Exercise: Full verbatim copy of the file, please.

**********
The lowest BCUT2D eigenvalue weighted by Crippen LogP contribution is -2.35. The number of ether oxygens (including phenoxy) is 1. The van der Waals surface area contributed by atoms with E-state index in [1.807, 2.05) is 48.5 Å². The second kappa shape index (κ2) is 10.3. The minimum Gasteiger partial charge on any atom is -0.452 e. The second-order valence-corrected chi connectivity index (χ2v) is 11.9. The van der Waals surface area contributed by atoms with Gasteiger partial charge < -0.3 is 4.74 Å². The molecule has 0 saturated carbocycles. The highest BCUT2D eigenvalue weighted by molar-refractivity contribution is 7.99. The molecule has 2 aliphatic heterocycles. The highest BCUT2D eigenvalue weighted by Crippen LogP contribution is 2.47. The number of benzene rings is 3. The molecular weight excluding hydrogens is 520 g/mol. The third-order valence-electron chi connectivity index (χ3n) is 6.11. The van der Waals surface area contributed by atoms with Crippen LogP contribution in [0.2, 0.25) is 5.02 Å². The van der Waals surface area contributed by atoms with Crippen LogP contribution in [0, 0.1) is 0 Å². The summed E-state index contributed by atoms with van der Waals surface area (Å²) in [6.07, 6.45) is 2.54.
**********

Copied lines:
The lowest BCUT2D eigenvalue weighted by Crippen LogP contribution is -2.35. The number of ether oxygens (including phenoxy) is 1. The van der Waals surface area contributed by atoms with E-state index in [1.807, 2.05) is 48.5 Å². The second kappa shape index (κ2) is 10.3. The minimum Gasteiger partial charge on any atom is -0.452 e. The second-order valence-corrected chi connectivity index (χ2v) is 11.9. The van der Waals surface area contributed by atoms with Gasteiger partial charge < -0.3 is 4.74 Å². The molecule has 0 saturated carbocycles. The highest BCUT2D eigenvalue weighted by molar-refractivity contribution is 7.99. The molecule has 2 aliphatic heterocycles. The highest BCUT2D eigenvalue weighted by Crippen LogP contribution is 2.47. The number of benzene rings is 3. The molecular weight excluding hydrogens is 520 g/mol. The third-order valence-electron chi connectivity index (χ3n) is 6.11. The van der Waals surface area contributed by atoms with Crippen LogP contribution in [0.2, 0.25) is 5.02 Å². The van der Waals surface area contributed by atoms with Crippen LogP contribution in [0, 0.1) is 0 Å². The summed E-state index contributed by atoms with van der Waals surface area (Å²) in [6.07, 6.45) is 2.54.